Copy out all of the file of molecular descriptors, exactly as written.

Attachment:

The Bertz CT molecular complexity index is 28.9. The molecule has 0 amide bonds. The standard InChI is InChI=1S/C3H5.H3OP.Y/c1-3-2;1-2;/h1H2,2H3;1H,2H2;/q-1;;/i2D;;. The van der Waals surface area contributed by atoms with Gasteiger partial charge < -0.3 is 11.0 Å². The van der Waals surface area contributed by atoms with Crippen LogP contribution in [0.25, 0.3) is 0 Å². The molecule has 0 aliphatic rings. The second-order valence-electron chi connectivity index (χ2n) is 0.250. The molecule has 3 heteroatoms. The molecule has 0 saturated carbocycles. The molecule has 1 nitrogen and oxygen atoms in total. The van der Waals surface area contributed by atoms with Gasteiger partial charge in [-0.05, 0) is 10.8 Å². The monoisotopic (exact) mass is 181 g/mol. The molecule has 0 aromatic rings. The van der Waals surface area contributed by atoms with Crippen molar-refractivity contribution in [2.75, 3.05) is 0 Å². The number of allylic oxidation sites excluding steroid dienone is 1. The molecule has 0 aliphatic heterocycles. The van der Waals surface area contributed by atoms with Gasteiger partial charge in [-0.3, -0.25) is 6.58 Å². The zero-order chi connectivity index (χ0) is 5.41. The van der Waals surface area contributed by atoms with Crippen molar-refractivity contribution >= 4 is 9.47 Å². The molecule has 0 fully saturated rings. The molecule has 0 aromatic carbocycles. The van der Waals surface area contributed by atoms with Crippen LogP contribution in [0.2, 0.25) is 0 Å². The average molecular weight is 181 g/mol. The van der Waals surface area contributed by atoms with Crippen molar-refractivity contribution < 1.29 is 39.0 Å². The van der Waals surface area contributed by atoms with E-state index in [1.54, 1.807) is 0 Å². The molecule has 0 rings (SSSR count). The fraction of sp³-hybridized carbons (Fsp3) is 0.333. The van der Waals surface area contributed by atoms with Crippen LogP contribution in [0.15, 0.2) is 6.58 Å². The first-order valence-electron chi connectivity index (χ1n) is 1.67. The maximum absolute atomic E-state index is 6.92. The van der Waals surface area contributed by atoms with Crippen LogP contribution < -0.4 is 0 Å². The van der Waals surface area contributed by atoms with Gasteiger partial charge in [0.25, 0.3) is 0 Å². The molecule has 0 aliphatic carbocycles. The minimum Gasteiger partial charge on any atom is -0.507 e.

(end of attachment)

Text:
The Bertz CT molecular complexity index is 28.9. The molecule has 0 amide bonds. The standard InChI is InChI=1S/C3H5.H3OP.Y/c1-3-2;1-2;/h1H2,2H3;1H,2H2;/q-1;;/i2D;;. The van der Waals surface area contributed by atoms with Gasteiger partial charge < -0.3 is 11.0 Å². The van der Waals surface area contributed by atoms with Crippen LogP contribution in [0.25, 0.3) is 0 Å². The molecule has 0 aliphatic rings. The second-order valence-electron chi connectivity index (χ2n) is 0.250. The molecule has 3 heteroatoms. The molecule has 0 saturated carbocycles. The molecule has 1 nitrogen and oxygen atoms in total. The van der Waals surface area contributed by atoms with Gasteiger partial charge in [-0.05, 0) is 10.8 Å². The monoisotopic (exact) mass is 181 g/mol. The molecule has 0 aromatic rings. The van der Waals surface area contributed by atoms with Crippen molar-refractivity contribution in [2.75, 3.05) is 0 Å². The number of allylic oxidation sites excluding steroid dienone is 1. The molecule has 0 aliphatic heterocycles. The van der Waals surface area contributed by atoms with Gasteiger partial charge in [-0.3, -0.25) is 6.58 Å². The zero-order chi connectivity index (χ0) is 5.41. The van der Waals surface area contributed by atoms with Crippen molar-refractivity contribution >= 4 is 9.47 Å². The molecule has 0 fully saturated rings. The molecule has 0 aromatic carbocycles. The van der Waals surface area contributed by atoms with Crippen LogP contribution in [0.2, 0.25) is 0 Å². The average molecular weight is 181 g/mol. The van der Waals surface area contributed by atoms with Crippen molar-refractivity contribution < 1.29 is 39.0 Å². The van der Waals surface area contributed by atoms with E-state index in [1.54, 1.807) is 0 Å². The molecule has 0 rings (SSSR count). The fraction of sp³-hybridized carbons (Fsp3) is 0.333. The van der Waals surface area contributed by atoms with Crippen LogP contribution in [0.15, 0.2) is 6.58 Å². The first-order valence-electron chi connectivity index (χ1n) is 1.67. The maximum absolute atomic E-state index is 6.92. The van der Waals surface area contributed by atoms with Crippen LogP contribution < -0.4 is 0 Å². The van der Waals surface area contributed by atoms with Gasteiger partial charge in [0.25, 0.3) is 0 Å². The molecule has 0 aliphatic carbocycles. The minimum Gasteiger partial charge on any atom is -0.507 e.